By a large powerset axiom, let us mean informally an axiom that says that for some cardinal numbers $\kappa$, we have that $2^\kappa$ is somehow "large" or "difficult to access from below." For example: whenever $\kappa$ is infinite,

- $2^\kappa$ is regular
- $2^\kappa$ is a fixed-point of $\aleph$
- $2^\kappa$ is weakly inaccessible
- $2^\kappa$ is weakly hyper-inaccessible
- $2^\kappa$ is weakly Mahlo

etc. (I do not know if these are all consistent).

Let us also include more ambiguous cases in our definition of "large powerset axioms," like:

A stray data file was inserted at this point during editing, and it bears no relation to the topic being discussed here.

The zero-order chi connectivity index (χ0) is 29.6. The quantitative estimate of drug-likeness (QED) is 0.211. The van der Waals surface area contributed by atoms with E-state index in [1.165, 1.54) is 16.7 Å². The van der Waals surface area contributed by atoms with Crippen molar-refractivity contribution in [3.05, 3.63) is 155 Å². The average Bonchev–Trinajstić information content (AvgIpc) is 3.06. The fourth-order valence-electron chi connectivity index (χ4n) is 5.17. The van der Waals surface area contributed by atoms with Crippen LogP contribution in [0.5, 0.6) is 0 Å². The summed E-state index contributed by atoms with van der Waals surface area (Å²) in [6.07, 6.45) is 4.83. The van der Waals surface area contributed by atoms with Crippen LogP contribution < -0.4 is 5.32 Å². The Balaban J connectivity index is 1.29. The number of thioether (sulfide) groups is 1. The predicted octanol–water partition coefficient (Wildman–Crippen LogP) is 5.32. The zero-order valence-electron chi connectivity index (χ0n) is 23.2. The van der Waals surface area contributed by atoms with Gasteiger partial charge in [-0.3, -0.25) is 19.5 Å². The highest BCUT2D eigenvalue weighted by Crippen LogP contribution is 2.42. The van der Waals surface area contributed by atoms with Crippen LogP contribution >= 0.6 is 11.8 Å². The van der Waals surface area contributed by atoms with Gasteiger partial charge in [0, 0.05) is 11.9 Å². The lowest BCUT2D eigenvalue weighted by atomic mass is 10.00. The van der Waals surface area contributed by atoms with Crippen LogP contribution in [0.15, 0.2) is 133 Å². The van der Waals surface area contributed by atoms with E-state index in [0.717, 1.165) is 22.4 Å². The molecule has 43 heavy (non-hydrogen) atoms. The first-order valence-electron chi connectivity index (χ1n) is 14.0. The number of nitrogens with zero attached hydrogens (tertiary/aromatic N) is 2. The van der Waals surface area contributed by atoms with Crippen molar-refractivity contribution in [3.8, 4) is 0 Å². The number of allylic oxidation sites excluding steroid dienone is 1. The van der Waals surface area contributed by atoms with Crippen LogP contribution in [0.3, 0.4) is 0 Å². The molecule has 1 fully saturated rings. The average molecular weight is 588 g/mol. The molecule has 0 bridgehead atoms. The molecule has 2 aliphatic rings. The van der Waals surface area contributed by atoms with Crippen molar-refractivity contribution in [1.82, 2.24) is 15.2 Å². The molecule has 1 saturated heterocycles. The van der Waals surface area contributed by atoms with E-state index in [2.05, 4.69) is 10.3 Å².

- the map $\kappa \mapsto 2^\kappa$ is injective
- for every infinite set $X$, the powerset of $X$ has a subchain of cardinality $2^{|X|}$

Anyway, looking at the literature, there doesn't seem to be a lot of interest in these kinds of axioms, as compared to the amount of attention given to large cardinal axioms.

Question.Is there any particular reason for this lack of interest? For example, are there conservativity results showing that such axioms are "very weak" which might explain the lack of interest?